I’m Scared, Mommy

By Paula Bowlby, Early Childhood Associate Pastor
Woodland Hills Church

When I was young, I lived in a little neighborhood in the country. We had neighbors but were basically out in the middle of nowhere in Southern Minnesota. I remember many summer evenings as we watched the storms roll in, listening for the weather radio to go off, and I remember feeling scared. Sleeping on the floor in my parent’s room was something I distinctly remember. I had an active imagination as a child, and fear naturally came with it.

This time of year, children can often be scared of the weather and storms. I think as a child, I had an advantage over kids today in the fear department – no Internet and no cable TV. In this day and age, kids of all ages see and hear frightening weather announcements while parents are trying to figure out if they should head to the basement. This got me thinking: What can we do to help our children with the natural and normal fear of thunderstorms? I have a few ideas I hope will help.

1. Discuss the thunderstorm – If you have a younger child, Purdue University suggests the books “Thunder Cake,” by Patricia Polacco or “Rumble, Tumble Boom!” by Anna Grossnickle Hines. If you have older children, you can discuss the science of a thunderstorm in simple terms. For example, lightening is hot and it cuts through the air. When the lightening cuts through the air, the heat causes the thunder.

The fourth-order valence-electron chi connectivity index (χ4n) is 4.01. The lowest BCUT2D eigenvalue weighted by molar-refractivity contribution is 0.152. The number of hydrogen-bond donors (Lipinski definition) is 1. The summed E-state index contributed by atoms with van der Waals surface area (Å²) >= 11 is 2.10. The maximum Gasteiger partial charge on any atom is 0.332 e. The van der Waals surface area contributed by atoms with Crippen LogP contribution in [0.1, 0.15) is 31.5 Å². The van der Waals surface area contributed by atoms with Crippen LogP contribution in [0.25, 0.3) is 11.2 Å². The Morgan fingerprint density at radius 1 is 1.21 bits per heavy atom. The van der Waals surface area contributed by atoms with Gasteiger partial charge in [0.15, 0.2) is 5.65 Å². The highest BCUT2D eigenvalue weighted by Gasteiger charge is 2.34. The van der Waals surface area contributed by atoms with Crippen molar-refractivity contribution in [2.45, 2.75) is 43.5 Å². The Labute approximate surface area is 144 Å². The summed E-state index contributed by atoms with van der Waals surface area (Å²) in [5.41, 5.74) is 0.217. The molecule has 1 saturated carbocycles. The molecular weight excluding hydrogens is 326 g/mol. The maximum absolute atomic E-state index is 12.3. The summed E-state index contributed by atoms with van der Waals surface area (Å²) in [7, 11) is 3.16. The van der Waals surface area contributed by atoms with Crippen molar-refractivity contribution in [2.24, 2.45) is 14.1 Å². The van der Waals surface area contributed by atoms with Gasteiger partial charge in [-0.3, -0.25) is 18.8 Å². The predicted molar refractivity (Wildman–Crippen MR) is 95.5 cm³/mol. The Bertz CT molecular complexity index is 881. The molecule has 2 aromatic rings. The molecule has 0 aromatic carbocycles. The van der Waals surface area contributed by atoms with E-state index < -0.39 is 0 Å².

2. Discuss safety measures such as staying inside and away from windows and talk through where to go in your home if the sirens go off.

3. Find beauty in the storm – Look at the clouds and see how they are moving. Watch the lightening and point out how fast it goes. Because lightening moves faster than the sound of thunder travels, you can figure out how far away the lightening is by counting. Every 5 seconds you count equals roughly a mile away. Notice how bright the lightening is and enjoy the beauty. You could also have your child rate the thunder and lightning by how bright it is or how far the lightening shoots across the sky. Ask them to listen to the thunder – Is it loud, does it make the house shake, does it sound far away?

4. Pray together. Remind children the Bible says God is right there with them. Some helpful Scriptures you can look up are Isaiah 41:10, Philippians 4:6-7, and Psalms 56:3.

5. If your child has trouble sleeping during storms, it might be helpful to have a sound machine, music, or a fan going to help drown out some of the storm noise.

6. Snuggle in with a book or a movie and have an impromptu family nigh, enjoying quality time together. It’s a good idea to have candles and matches on hand in case the electricity goes out so you’re not scrambling in the dark while your child is scared. You may also want to have a game on hand you can play by candlelight to help distract your child and pass the time together.

Fear of storms is a natural fear. We parents can help our kids through this and even help ourselves if we have had a triggering experience. Talk about the fears, lean on God, and enjoy the extra snuggle time.

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